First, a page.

Omar Al Bashir
The Monster of Darfur
December 03, 2009
In late February 2004, Janjaweed militias and Sudanese government forces waged a three-day, coordinated assault on Tawila, a village in northern Darfur. Government aircrafts destroyed buildings, while the Janjaweed broke into a girls’ boarding school, forced the students to strip naked at gunpoint, and then gang-raped and abducted many of them. Video footage shows fly-covered corpses strewn among the village's smoldering ruins.
A few things stand out upon a first reading of Obama's official Sudan policy announcement, TNR's copy of which is pasted below. One is the stark language it uses regarding President Omar Al Bashir's indictment by the International Criminal Court (ICC) for war crimes and crimes against humanity.
October 14, 2009
NYALA, Darfur -- When Sudanese President Omar Al Bashir was indicted for war crimes by the International Criminal Court (ICC) in March, he responded by expelling 13 international aid agencies from Darfur and disbanding three other domestic relief groups. Khartoum claims the organizations were sharing information with the ICC, which both the groups and the court deny. With the void left by the ousted organizations, the United Nations has instituted emergency measures to help provide food, water, and other vital aid.
Ending Our Age of Suffering
October 10, 2009
Genocide is much discussed and poorly understood. It is regularly decried, yet little is done to prevent it. It is seen to be one of the most intractable of modern phenomena, a periodic cataclysm that erupts seemingly out of nowhere, often in distant places--Indonesia, Guatemala, Cambodia, Bosnia, Rwanda, Darfur--where ethnic conflict or hatred is said to have spun out of control. So we can do little about it.
How Obama Can Save Darfur--in Egypt
June 03, 2009
Barack Obama's trip to the Middle East is one from which few concrete results are expected. If news reports are to be believed, his speech in Cairo will largely be symbolic. In practical terms, Obama is unlikely to make much progress on the Israeli-Palestinian conflict, Iran's nuclear program, or even human rights in Egypt. Yet there is one major issue on which Obama could make serious, substantive strides if he devotes attention to it while he is in Cairo: Darfur.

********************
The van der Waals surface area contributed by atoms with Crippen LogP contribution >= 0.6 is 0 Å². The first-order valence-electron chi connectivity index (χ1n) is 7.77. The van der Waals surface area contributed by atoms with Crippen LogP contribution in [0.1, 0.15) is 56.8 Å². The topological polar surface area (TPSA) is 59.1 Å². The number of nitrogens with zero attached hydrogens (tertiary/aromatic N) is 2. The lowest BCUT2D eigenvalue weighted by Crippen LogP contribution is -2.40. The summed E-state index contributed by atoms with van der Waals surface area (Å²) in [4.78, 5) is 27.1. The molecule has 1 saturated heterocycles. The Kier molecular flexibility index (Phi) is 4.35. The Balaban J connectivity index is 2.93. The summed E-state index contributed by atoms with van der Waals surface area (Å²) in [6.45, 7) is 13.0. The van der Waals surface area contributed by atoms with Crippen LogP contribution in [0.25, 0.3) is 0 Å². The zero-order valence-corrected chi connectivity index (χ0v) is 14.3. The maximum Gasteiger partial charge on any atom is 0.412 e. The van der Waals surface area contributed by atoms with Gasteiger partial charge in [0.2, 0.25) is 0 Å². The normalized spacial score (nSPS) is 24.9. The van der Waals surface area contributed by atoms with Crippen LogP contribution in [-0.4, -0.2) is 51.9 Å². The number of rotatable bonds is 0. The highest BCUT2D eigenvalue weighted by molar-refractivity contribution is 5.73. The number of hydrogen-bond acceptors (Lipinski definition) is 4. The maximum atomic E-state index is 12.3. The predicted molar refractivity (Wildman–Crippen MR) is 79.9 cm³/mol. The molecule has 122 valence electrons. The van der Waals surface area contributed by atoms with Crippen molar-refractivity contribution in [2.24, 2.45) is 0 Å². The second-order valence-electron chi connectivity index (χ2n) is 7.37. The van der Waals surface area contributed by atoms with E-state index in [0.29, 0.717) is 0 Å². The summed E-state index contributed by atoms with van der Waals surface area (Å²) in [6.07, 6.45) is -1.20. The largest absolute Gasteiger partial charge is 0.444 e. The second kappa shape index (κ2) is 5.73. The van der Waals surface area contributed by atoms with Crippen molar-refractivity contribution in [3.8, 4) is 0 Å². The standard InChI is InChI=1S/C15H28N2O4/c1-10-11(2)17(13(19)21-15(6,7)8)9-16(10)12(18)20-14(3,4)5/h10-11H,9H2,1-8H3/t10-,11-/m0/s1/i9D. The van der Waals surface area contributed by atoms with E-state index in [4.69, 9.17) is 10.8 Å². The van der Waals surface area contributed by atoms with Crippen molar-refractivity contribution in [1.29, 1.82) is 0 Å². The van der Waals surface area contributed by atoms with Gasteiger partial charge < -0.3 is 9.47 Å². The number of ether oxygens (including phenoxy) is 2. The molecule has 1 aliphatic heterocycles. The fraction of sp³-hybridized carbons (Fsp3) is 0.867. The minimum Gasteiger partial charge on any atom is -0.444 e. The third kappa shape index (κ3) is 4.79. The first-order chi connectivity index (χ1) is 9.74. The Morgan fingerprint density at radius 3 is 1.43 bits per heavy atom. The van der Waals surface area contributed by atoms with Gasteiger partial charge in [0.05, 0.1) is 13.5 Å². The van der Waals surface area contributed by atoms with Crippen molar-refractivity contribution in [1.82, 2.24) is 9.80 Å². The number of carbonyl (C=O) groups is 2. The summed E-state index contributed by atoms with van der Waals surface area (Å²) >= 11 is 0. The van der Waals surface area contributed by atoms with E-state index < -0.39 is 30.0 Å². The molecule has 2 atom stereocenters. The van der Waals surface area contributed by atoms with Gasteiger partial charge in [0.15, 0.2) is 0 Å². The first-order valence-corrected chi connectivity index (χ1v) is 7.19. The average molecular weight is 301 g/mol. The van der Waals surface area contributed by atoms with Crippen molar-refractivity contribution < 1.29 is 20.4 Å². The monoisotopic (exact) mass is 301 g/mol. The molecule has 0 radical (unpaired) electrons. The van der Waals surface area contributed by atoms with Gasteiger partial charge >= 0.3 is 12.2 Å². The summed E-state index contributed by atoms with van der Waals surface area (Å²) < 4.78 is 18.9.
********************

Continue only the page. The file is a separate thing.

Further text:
The Year of the Elephant
May 20, 2009
“YES, SOMETIMES I GO into the room with my advisers and I start shouting. And then they say, ‘And then what?’” The question hangs in the perfectly cooled air in Sa’ad Hariri’s marble-floored sitting room, where Beirut appears as a sunlit abstraction visible at a distance through thick windows. Hariri’s father, the former Lebanese Prime Minister Rafiq Hariri, martyr of the Cedar Revolution, arches his black eyebrows from a giant poster near the sofa, looking out at his son with a sidelong, mischievous glance. “It hasn’t been a joyful trip,” Sa’ad Hariri is saying.
Click here for links to each part of the conversation. From: Richard Just To: Alex de Waal, Eric Reeves, Elizabeth Rubin, Alan Wolfe Yesterday brought the news we have all been expecting for weeks: that the International Criminal Court has issued an arrest warrant for Sudanese President Omar Al Bashir. My own reaction to this development is mixed. On the one hand, the decision was clearly the right one from a legal perspective. Bashir is responsible for the deaths of hundreds of thousands of his own people, and he obviously deserves to sit in the Hague.